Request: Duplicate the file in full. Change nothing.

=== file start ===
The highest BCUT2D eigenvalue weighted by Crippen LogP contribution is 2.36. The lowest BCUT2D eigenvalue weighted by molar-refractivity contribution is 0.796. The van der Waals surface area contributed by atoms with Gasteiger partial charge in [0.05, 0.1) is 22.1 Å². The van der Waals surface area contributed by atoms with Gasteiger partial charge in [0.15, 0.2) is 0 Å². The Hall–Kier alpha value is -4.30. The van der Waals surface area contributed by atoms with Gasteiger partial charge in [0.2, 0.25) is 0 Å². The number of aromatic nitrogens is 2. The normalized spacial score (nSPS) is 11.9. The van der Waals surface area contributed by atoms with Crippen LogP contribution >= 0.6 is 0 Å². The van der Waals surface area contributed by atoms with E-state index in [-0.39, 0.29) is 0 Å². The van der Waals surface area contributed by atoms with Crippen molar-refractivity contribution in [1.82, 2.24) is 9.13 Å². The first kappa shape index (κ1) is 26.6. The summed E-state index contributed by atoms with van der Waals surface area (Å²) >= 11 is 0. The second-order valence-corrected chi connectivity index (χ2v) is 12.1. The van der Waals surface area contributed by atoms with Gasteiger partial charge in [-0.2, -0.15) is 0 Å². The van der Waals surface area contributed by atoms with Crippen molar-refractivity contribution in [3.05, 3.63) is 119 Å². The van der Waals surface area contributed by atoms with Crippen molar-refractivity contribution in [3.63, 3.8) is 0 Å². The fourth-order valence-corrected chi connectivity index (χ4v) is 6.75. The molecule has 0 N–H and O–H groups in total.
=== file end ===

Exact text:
The highest BCUT2D eigenvalue weighted by Crippen LogP contribution is 2.36. The lowest BCUT2D eigenvalue weighted by molar-refractivity contribution is 0.796. The van der Waals surface area contributed by atoms with Gasteiger partial charge in [0.05, 0.1) is 22.1 Å². The van der Waals surface area contributed by atoms with Gasteiger partial charge in [0.15, 0.2) is 0 Å². The Hall–Kier alpha value is -4.30. The van der Waals surface area contributed by atoms with Gasteiger partial charge in [0.2, 0.25) is 0 Å². The number of aromatic nitrogens is 2. The normalized spacial score (nSPS) is 11.9. The van der Waals surface area contributed by atoms with Crippen LogP contribution >= 0.6 is 0 Å². The van der Waals surface area contributed by atoms with E-state index in [-0.39, 0.29) is 0 Å². The van der Waals surface area contributed by atoms with Crippen molar-refractivity contribution in [1.82, 2.24) is 9.13 Å². The first kappa shape index (κ1) is 26.6. The summed E-state index contributed by atoms with van der Waals surface area (Å²) >= 11 is 0. The second-order valence-corrected chi connectivity index (χ2v) is 12.1. The van der Waals surface area contributed by atoms with Gasteiger partial charge in [-0.2, -0.15) is 0 Å². The van der Waals surface area contributed by atoms with Crippen molar-refractivity contribution in [3.05, 3.63) is 119 Å². The van der Waals surface area contributed by atoms with Crippen molar-refractivity contribution in [3.63, 3.8) is 0 Å². The fourth-order valence-corrected chi connectivity index (χ4v) is 6.75. The molecule has 0 N–H and O–H groups in total.